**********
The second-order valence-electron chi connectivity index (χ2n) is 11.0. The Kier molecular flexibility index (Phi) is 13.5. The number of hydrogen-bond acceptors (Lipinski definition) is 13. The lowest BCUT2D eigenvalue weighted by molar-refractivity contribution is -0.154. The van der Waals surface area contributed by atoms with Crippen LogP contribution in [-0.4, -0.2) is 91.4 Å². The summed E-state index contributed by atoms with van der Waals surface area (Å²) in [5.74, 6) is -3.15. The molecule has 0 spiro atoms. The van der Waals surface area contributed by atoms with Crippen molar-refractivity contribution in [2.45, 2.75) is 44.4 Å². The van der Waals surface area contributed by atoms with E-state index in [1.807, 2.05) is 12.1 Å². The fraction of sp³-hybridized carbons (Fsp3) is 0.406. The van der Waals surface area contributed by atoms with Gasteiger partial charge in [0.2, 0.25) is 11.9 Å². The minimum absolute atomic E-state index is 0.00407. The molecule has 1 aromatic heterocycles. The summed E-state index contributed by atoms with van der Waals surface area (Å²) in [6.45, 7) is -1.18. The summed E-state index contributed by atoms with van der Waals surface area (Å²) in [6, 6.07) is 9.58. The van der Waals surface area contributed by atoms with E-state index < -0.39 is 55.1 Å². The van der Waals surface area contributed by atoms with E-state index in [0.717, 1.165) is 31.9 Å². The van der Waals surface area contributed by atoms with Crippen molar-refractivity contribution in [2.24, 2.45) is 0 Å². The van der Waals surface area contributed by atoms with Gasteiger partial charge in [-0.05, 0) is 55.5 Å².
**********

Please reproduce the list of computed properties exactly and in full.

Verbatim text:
The second-order valence-electron chi connectivity index (χ2n) is 11.0. The Kier molecular flexibility index (Phi) is 13.5. The number of hydrogen-bond acceptors (Lipinski definition) is 13. The lowest BCUT2D eigenvalue weighted by molar-refractivity contribution is -0.154. The van der Waals surface area contributed by atoms with Crippen LogP contribution in [-0.4, -0.2) is 91.4 Å². The summed E-state index contributed by atoms with van der Waals surface area (Å²) in [5.74, 6) is -3.15. The molecule has 0 spiro atoms. The van der Waals surface area contributed by atoms with Crippen molar-refractivity contribution in [2.45, 2.75) is 44.4 Å². The van der Waals surface area contributed by atoms with E-state index in [1.807, 2.05) is 12.1 Å². The fraction of sp³-hybridized carbons (Fsp3) is 0.406. The van der Waals surface area contributed by atoms with Gasteiger partial charge in [0.2, 0.25) is 11.9 Å². The minimum absolute atomic E-state index is 0.00407. The molecule has 1 aromatic heterocycles. The summed E-state index contributed by atoms with van der Waals surface area (Å²) in [6.45, 7) is -1.18. The summed E-state index contributed by atoms with van der Waals surface area (Å²) in [6, 6.07) is 9.58. The van der Waals surface area contributed by atoms with E-state index < -0.39 is 55.1 Å². The van der Waals surface area contributed by atoms with E-state index in [0.717, 1.165) is 31.9 Å². The van der Waals surface area contributed by atoms with Crippen molar-refractivity contribution in [2.24, 2.45) is 0 Å². The van der Waals surface area contributed by atoms with Gasteiger partial charge in [-0.05, 0) is 55.5 Å².